Matt Brown isn’t the same person he once was. That’s a good thing. And he has martial arts to thank for that change.
“I was a very angry young kid,” said the longtime welterweight contender. “I didn’t care about no one except for myself. I was extremely angry and I found martial arts as an avenue to express that anger in a positive way rather than expressing it through drugs and alcohol and going to jail and all that kind of stuff.
“Without the martial arts, I wouldn’t be here being able to have a conversation like this.”
This conversation isn’t about a fight, the state of the 170-pound weight class, or anything to do with his 13-plus years in the sport. It’s about something more important: Brown’s desire for others to experience the same life transformation he went through.
And while he always had hopes like this for the gym he opened in 2018, the Immortal Martial Arts Center in Lewis Center, Ohio, his mission truly hit home when a member of The Alpha Group joined the gym and got to talking with Brown.
“They integrate higher-performing disabled folks into society,” said Brown of The Alpha Group. “They have an over 80 percent success rate of getting them jobs and getting them integrated into the community in some manner. So the guy that leads the group joined the gym and he was just working out here. He said, ‘I lead this group of guys that are disabled and maybe we can bring them in for a day and let them try a workout and see what they think.’”
Brown was all-in, and soon he had an eager group of students in the gym and ready to get after it. And they loved it.
“They were addicted from Day One,” said Brown. “From what I hear, that’s all they talked about. They wanted to come back, hit the bag, sweat, do some sit-ups and they just had a blast the whole time.”
The 38-year-old Ohio native estimates that he has six to ten Alpha Immortal Army members regularly showing up to the gym, and he’s embracing his newest program as much as his students are.
“The first time I worked with them, the feeling I felt in my heart made it worth it to me and I said, ‘Man, I’m not gonna charge you guys anything. Let’s set aside a time and day for you guys to come.’ It’s grown a little bit, and it’s more about getting the word out and creating more exposure for that group so they can do bigger and better things.”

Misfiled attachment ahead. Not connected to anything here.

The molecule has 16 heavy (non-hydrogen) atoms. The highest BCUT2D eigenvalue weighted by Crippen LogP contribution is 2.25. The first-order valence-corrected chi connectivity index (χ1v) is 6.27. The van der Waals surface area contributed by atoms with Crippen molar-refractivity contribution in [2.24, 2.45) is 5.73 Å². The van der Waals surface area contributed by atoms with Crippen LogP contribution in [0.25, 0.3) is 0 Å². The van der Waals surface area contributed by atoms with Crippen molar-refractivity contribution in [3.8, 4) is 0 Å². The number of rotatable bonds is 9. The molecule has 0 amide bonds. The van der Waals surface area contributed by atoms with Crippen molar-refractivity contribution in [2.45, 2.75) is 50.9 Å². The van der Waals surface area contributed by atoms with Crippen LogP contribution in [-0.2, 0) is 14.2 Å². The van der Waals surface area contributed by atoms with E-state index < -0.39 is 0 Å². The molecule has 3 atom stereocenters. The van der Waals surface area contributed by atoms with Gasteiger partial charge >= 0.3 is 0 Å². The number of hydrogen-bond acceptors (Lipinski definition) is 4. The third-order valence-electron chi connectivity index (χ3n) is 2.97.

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Last month, Elliott Castello of The Alpha Group put together a Crowdrise campaign to raise money for the program, hoping to provide equipment for the current team members and future ones.
“We definitely want to grow it, but the intention is not to get rich off that program,” said Brown. “The intention is to help those who want to come in and do it.”
And that’s just the first of many programs “The Immortal” wants to kick into gear in his gym.
“We’re gonna start working with a couple other programs too,” he said. “One is for recovering addicts, people who are trying to get sober, and we want to build them something where they can become a part of the community, beyond an AA meeting where they’re sitting around and talking about their life and most of them end up talking about how they’re gonna get some drinks after. We want to build something where they can get everything out while they’re in the gym. You sweat it out and grind and it builds some progressions where they can set some goals for themselves. We’re also gonna work with another group for veterans with PTSD.”
The way Brown sees it, this is more than a way to be an entrepreneur and start building a life for himself and his family after fighting. He’s looking to change and save lives the way his was.
“The purpose of owning a gym and what we do is the most powerful tool in the world, in my opinion, because martial arts and fitness can improve people’s lives. So if I can accomplish one thing through this business, it’s to get that out to others. It’s not solely about making money. The money is the necessity of the program because you can’t help people if you don’t have lights or heat. The point is giving back to the community. I see what the martial arts did for me in my life. I went from someone who was nothing and nobody and had nowhere to go, nothing to do, no goals, no ambition, no dedication, no drive and no hope to where I’m at now. And if I can give that back to change people’s lives, then that’s what really means something to me.”
I remind Brown that it’s a lot different talking to him now as opposed to when he first entered the Octagon in 2008. He laughs. And agrees.
“My motivation back then was different,” he said. “I had my eyes set on one, singular prize. I wanted to be the world champion. Selfish has a bad stigma to it, but it’s not bad in that sense. I had so much focus that I was in that tunnel and there was nothing outside it. 24/7 was inside that tunnel and I loved that. I love living that way, but now my tunnel’s expanded.”
For more information on the Alpha Immortal Army, visit https://www.crowdrise.com/o/en/campaign/alpha-immortal-army